More and more people are Amazon and you'll see a vast range of models, and some are decent enough, but they're not going to sound as good as a high-end phono preamp.and buying turntables, but to get the best sound you need to buy a separate "phono preamp." Some entry-level turntables come with built-in preamps, and that's a great way to get started, but if you want to really bask in all-analog glory you'll need to step up to a separate phono preamp. Look around on
The thing to understand about phono preamps is the magnitude of their job. They have to amplify the miniscule signal output of a phono cartridge, which is just a few thousandths of a volt, and take it up to a volt or so without adding noise or distortion. Equalization is also part of the preamp's job, and that has to be handled with extreme care. Jim Hagerman's battery-powered Bugle phono preamp has garnered a strong reputation among budget-minded audiophiles, and it sells for $99 as a kit, or $149 assembled. Hagerman Technology products are handcrafted in the U.S. and come with a 10-year warranty and a 30-day trial period, with a 10 percent restocking fee. Shipping is free.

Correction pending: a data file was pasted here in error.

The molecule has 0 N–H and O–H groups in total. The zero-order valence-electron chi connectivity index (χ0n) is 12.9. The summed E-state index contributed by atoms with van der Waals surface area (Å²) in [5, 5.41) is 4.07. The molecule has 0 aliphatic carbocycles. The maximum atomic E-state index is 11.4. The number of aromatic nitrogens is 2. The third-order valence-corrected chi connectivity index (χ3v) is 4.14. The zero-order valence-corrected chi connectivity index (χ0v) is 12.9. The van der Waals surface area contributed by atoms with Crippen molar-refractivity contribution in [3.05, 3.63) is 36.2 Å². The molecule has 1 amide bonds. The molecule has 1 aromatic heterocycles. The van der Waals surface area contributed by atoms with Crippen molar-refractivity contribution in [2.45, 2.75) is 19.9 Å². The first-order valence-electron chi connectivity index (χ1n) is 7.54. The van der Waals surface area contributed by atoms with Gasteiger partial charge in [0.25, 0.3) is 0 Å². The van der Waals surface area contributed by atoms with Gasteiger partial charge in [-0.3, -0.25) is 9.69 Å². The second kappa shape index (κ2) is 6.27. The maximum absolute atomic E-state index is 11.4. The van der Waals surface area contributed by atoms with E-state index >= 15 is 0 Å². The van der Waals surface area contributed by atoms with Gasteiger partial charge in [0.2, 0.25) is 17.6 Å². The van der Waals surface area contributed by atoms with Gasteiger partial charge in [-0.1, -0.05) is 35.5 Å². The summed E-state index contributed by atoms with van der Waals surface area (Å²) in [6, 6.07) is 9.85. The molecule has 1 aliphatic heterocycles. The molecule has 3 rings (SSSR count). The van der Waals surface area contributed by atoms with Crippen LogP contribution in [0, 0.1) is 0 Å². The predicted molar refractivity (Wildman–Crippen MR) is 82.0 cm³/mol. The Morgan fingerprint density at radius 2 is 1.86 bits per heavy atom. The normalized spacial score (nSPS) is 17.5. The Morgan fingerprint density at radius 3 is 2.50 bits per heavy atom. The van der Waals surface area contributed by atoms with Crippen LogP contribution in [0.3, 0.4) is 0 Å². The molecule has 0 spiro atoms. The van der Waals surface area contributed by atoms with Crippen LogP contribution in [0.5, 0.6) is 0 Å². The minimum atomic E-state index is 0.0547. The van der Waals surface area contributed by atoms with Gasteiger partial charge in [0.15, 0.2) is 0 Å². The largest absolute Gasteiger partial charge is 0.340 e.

Hagerman has a Kickstarter project under way for another phono preamp, the AC-powered Bugle2, and if Hagerman reaches his Kickstarter goal the Bugle2 will sell for $99 for the kit, and $150 assembled and tested. It will work with both kinds of phono cartridges (moving-magnet or moving-coil). Hagerman has been designing phono preamps for more than a decade, and his products have been well received by audiophiles. If you know how to solder, building the Bugle2 kit should take an hour or so, but if you have trouble Hagerman can provide assistance via e-mail. The Bugle2 circuit board will be housed in a clear plastic case.
The prices listed here for the Bugle2 are for Kickstarter backers; the regular prices will probably be slightly higher.